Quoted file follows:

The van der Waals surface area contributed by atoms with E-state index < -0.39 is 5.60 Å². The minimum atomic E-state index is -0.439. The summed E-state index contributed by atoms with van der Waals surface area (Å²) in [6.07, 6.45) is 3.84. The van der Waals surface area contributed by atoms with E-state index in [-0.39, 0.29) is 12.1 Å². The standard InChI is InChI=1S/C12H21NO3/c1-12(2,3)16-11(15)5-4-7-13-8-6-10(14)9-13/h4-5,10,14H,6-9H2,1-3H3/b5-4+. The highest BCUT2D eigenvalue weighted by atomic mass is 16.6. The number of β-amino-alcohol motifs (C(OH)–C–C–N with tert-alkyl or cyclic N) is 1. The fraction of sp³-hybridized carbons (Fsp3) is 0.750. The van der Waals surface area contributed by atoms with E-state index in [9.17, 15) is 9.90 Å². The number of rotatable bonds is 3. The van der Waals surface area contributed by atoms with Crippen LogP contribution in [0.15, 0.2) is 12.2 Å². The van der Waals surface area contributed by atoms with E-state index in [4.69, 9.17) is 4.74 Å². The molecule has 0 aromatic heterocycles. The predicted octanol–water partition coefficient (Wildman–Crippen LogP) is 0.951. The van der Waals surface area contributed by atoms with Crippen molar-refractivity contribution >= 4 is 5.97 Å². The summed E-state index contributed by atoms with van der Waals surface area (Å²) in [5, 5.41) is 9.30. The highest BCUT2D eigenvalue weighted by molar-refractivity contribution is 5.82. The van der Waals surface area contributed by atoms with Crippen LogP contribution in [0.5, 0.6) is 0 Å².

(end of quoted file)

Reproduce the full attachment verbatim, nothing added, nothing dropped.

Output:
The van der Waals surface area contributed by atoms with E-state index < -0.39 is 5.60 Å². The minimum atomic E-state index is -0.439. The summed E-state index contributed by atoms with van der Waals surface area (Å²) in [6.07, 6.45) is 3.84. The van der Waals surface area contributed by atoms with E-state index in [-0.39, 0.29) is 12.1 Å². The standard InChI is InChI=1S/C12H21NO3/c1-12(2,3)16-11(15)5-4-7-13-8-6-10(14)9-13/h4-5,10,14H,6-9H2,1-3H3/b5-4+. The highest BCUT2D eigenvalue weighted by atomic mass is 16.6. The number of β-amino-alcohol motifs (C(OH)–C–C–N with tert-alkyl or cyclic N) is 1. The fraction of sp³-hybridized carbons (Fsp3) is 0.750. The van der Waals surface area contributed by atoms with E-state index in [9.17, 15) is 9.90 Å². The number of rotatable bonds is 3. The van der Waals surface area contributed by atoms with Crippen LogP contribution in [0.15, 0.2) is 12.2 Å². The van der Waals surface area contributed by atoms with E-state index in [4.69, 9.17) is 4.74 Å². The molecule has 0 aromatic heterocycles. The predicted octanol–water partition coefficient (Wildman–Crippen LogP) is 0.951. The van der Waals surface area contributed by atoms with Crippen molar-refractivity contribution >= 4 is 5.97 Å². The summed E-state index contributed by atoms with van der Waals surface area (Å²) in [5, 5.41) is 9.30. The highest BCUT2D eigenvalue weighted by molar-refractivity contribution is 5.82. The van der Waals surface area contributed by atoms with Crippen LogP contribution in [0.5, 0.6) is 0 Å².